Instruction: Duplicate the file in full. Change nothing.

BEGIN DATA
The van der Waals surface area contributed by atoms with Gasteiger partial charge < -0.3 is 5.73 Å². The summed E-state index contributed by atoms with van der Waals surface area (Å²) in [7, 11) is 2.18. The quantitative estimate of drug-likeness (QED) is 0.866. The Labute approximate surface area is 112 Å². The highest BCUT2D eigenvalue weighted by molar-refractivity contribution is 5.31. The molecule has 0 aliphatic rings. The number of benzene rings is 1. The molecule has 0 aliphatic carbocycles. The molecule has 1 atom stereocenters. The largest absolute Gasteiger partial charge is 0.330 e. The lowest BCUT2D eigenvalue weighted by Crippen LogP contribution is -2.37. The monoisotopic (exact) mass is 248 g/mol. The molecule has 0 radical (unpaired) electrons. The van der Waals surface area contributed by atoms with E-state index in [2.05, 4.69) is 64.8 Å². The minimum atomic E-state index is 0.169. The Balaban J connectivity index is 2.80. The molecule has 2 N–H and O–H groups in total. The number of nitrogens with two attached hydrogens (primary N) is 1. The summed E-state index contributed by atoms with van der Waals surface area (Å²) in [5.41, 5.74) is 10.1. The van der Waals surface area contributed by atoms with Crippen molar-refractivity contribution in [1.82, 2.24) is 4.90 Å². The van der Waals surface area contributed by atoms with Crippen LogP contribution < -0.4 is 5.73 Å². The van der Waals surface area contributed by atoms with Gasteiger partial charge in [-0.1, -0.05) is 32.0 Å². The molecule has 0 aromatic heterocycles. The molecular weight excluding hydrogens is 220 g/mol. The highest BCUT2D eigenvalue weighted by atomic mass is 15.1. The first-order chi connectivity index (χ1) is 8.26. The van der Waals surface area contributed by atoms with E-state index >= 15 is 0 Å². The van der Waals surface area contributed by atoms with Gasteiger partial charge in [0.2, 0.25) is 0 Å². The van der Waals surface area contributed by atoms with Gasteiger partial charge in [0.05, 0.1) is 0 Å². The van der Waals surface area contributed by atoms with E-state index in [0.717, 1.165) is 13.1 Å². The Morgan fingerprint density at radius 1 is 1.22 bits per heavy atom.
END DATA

The van der Waals surface area contributed by atoms with Gasteiger partial charge < -0.3 is 5.73 Å². The summed E-state index contributed by atoms with van der Waals surface area (Å²) in [7, 11) is 2.18. The quantitative estimate of drug-likeness (QED) is 0.866. The Labute approximate surface area is 112 Å². The highest BCUT2D eigenvalue weighted by molar-refractivity contribution is 5.31. The molecule has 0 aliphatic rings. The number of benzene rings is 1. The molecule has 0 aliphatic carbocycles. The molecule has 1 atom stereocenters. The largest absolute Gasteiger partial charge is 0.330 e. The lowest BCUT2D eigenvalue weighted by Crippen LogP contribution is -2.37. The monoisotopic (exact) mass is 248 g/mol. The molecule has 0 radical (unpaired) electrons. The van der Waals surface area contributed by atoms with E-state index in [2.05, 4.69) is 64.8 Å². The minimum atomic E-state index is 0.169. The Balaban J connectivity index is 2.80. The molecule has 2 N–H and O–H groups in total. The number of nitrogens with two attached hydrogens (primary N) is 1. The summed E-state index contributed by atoms with van der Waals surface area (Å²) in [5.41, 5.74) is 10.1. The van der Waals surface area contributed by atoms with Crippen molar-refractivity contribution in [1.82, 2.24) is 4.90 Å². The van der Waals surface area contributed by atoms with Crippen LogP contribution < -0.4 is 5.73 Å². The van der Waals surface area contributed by atoms with Gasteiger partial charge in [-0.1, -0.05) is 32.0 Å². The molecule has 0 aromatic heterocycles. The molecular weight excluding hydrogens is 220 g/mol. The highest BCUT2D eigenvalue weighted by atomic mass is 15.1. The first-order chi connectivity index (χ1) is 8.26. The van der Waals surface area contributed by atoms with E-state index >= 15 is 0 Å². The van der Waals surface area contributed by atoms with Gasteiger partial charge in [0.2, 0.25) is 0 Å². The van der Waals surface area contributed by atoms with Gasteiger partial charge in [0.05, 0.1) is 0 Å². The van der Waals surface area contributed by atoms with E-state index in [0.717, 1.165) is 13.1 Å². The Morgan fingerprint density at radius 1 is 1.22 bits per heavy atom.